The recent increase in tuition fees has been linked to a drop in the number of students attending Britain's universities, but it seems that landlords remain positive that the demand for housing among the nation's undergraduates will hold strong.
As research from CBRE has revealed, investment in student accommodation in the first nine months of 2012 totalled a record £2 billion - a 145 per cent rise compared to the same period in 2011.
And it wasn't just that landlords were purchasing more properties or expanding their portfolios at a quicker rate than usual, as the figures also showed that the value of transactions increased dramatically.
According to the numbers, the student market has seen five transactions worth in excess of £100 million in the past 15 months, whereas before the third quarter of 2011 no single deal had exceeded £85 million.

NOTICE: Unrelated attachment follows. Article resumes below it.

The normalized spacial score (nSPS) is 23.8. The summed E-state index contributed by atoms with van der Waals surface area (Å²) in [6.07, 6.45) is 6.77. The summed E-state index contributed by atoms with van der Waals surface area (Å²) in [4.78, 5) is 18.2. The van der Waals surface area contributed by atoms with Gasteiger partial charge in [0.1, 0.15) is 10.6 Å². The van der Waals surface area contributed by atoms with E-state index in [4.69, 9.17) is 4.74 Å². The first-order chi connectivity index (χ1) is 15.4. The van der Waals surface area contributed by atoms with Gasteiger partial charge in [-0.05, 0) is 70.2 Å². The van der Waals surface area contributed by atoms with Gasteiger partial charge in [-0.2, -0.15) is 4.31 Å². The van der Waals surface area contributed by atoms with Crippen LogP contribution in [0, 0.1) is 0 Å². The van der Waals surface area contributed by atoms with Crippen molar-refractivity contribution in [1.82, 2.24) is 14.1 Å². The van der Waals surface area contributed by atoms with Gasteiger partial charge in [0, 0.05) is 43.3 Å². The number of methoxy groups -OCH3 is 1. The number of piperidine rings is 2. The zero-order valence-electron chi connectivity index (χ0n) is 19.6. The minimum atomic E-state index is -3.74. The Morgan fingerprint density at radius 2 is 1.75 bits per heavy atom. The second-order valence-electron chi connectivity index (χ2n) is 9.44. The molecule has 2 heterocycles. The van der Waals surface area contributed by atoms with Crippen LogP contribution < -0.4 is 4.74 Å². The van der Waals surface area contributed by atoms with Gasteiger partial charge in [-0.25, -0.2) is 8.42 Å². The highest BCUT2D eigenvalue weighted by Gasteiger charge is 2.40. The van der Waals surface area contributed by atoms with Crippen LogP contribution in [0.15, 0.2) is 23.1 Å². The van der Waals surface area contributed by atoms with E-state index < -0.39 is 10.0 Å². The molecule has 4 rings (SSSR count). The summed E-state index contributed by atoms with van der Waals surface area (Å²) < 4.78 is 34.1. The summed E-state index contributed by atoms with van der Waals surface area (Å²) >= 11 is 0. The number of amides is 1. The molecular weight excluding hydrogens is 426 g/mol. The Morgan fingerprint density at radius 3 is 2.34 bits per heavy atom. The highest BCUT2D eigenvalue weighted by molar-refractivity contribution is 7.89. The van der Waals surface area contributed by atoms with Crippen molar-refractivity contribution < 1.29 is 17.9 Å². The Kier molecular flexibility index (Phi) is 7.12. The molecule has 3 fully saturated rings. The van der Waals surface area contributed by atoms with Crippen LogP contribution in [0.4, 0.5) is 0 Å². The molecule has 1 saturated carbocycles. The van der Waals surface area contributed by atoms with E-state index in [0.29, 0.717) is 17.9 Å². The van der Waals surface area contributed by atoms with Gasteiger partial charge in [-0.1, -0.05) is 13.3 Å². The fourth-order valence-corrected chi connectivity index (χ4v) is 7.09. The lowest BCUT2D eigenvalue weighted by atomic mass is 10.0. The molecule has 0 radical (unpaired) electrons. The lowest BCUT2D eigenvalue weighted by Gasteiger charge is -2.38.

Jo Winchester, head of student advisory at CBRE, said: "Total returns remain a key driver for investors, as they flock towards the impressive returns given by student accommodation for a second year in a row.
"Our data shows that student accommodation is outperforming other asset classes by some margin, as it has brought 9.6 per cent returns in the year to September 2012."
With investors seemingly undeterred by the falling number of students attending university, it seems that there is still a strong sense of optimism that demand for accommodation among undergraduates will not falter.
But despite the student lettings market being a particularly profitable one for landlords, they still have to take steps to safeguard their assets and prevent unexpected costs from threatening their yields.
Landlord insurance policies are an effective financial safety net when it comes to the private rented sector, as they can cover spiralling repair bills or essential maintenance work that investors are unlikely to have budgeted for.